[3, 4] The bill alleges, and the decree finds, that Margaret McClintock (now Meehan) is living and has six children, and even if, as defendants in error allege, the devise to John H. McClintock was a base or determinable fee and the devise to Margaret was an executory devise, it is very clear that whatever estate is devised to John H. McClintock by the will, whether a life estate merely or a determinable fee, it cannot be a fee-simple estate nor become a fee-simple estate in him as long as his sister Margaret is living, for in such case there is always, at least the possibility that he may die first and she survive him, and in such case the title to the land, by the terms of the third clause of the will, is to vest

"The title to said land devised to the said John

H. McClintock shall not vest absolutely in him until he arrives at the age of twenty-one years."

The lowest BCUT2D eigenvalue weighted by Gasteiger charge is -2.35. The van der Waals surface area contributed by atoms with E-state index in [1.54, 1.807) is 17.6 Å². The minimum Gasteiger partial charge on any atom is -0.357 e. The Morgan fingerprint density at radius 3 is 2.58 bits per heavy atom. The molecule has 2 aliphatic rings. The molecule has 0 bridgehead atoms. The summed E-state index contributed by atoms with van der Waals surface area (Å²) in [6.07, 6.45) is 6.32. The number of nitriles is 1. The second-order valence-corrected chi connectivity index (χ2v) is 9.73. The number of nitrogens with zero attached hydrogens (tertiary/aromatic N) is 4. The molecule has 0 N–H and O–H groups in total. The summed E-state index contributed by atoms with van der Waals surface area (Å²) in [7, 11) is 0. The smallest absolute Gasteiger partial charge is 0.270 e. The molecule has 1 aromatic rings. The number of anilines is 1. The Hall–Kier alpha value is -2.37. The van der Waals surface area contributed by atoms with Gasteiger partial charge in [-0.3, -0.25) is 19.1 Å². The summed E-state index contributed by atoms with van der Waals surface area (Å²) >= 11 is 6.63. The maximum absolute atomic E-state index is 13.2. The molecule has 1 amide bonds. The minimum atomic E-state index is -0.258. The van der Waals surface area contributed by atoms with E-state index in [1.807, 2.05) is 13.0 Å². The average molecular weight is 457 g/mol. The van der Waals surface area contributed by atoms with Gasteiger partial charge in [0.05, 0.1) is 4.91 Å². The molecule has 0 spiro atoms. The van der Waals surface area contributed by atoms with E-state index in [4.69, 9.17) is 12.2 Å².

Counsel for defendants in error claim that this language, in connection with the rest of clause 5, shows the intention on the part of the testator to vest the fee-simple title absolutely in John H. McClintock when he arrives at the age of 21 years, and complies with the condition named therein-that is, to pay Margaret $1,000. The words "title to said land devised" could just as well have referred to the life estate, or whatever estate testator had previously devised by the third clause of the will, as to an estate in fee simple, and it is only by giving those words that meaning that full effect can be given to all the language of the will. The whole of clause 5, when read, discloses the clearly expressed intent of the testator that the executors and trustees named in the will should have control of the land during the minority of John, and that they were to lease the land and divide the proceeds equally between John and Margaret until John arrived at the age of 21 years, when he was to pay Margaret $1,000, and was thereafter to have full possession and control of said land during the rest of his natural life.